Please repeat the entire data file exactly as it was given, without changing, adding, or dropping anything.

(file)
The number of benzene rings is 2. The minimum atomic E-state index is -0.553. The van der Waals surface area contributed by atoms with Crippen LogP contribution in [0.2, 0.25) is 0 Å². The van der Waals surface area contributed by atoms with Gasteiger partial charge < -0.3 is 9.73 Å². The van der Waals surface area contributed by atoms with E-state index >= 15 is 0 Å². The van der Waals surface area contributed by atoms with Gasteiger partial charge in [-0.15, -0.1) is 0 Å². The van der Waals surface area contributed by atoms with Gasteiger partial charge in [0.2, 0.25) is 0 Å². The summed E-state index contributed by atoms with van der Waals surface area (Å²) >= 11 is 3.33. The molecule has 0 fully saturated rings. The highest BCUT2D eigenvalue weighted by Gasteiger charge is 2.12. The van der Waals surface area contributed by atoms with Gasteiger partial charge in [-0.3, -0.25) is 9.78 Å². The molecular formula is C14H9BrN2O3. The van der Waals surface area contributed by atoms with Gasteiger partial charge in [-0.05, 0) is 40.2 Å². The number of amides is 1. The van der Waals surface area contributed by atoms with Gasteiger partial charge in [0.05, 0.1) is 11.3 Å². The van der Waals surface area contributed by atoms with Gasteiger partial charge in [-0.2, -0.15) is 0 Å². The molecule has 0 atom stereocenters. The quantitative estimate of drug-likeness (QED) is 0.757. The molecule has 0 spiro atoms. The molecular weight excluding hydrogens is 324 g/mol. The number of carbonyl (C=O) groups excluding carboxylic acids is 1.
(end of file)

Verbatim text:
The number of benzene rings is 2. The minimum atomic E-state index is -0.553. The van der Waals surface area contributed by atoms with Crippen LogP contribution in [0.2, 0.25) is 0 Å². The van der Waals surface area contributed by atoms with Gasteiger partial charge < -0.3 is 9.73 Å². The van der Waals surface area contributed by atoms with E-state index >= 15 is 0 Å². The van der Waals surface area contributed by atoms with Gasteiger partial charge in [-0.15, -0.1) is 0 Å². The van der Waals surface area contributed by atoms with Gasteiger partial charge in [0.2, 0.25) is 0 Å². The summed E-state index contributed by atoms with van der Waals surface area (Å²) >= 11 is 3.33. The molecule has 0 fully saturated rings. The highest BCUT2D eigenvalue weighted by Gasteiger charge is 2.12. The van der Waals surface area contributed by atoms with Gasteiger partial charge in [-0.3, -0.25) is 9.78 Å². The molecular formula is C14H9BrN2O3. The van der Waals surface area contributed by atoms with Gasteiger partial charge in [-0.05, 0) is 40.2 Å². The number of amides is 1. The van der Waals surface area contributed by atoms with Gasteiger partial charge in [0.05, 0.1) is 11.3 Å². The van der Waals surface area contributed by atoms with Gasteiger partial charge in [-0.2, -0.15) is 0 Å². The molecule has 0 atom stereocenters. The quantitative estimate of drug-likeness (QED) is 0.757. The molecule has 0 spiro atoms. The molecular weight excluding hydrogens is 324 g/mol. The number of carbonyl (C=O) groups excluding carboxylic acids is 1.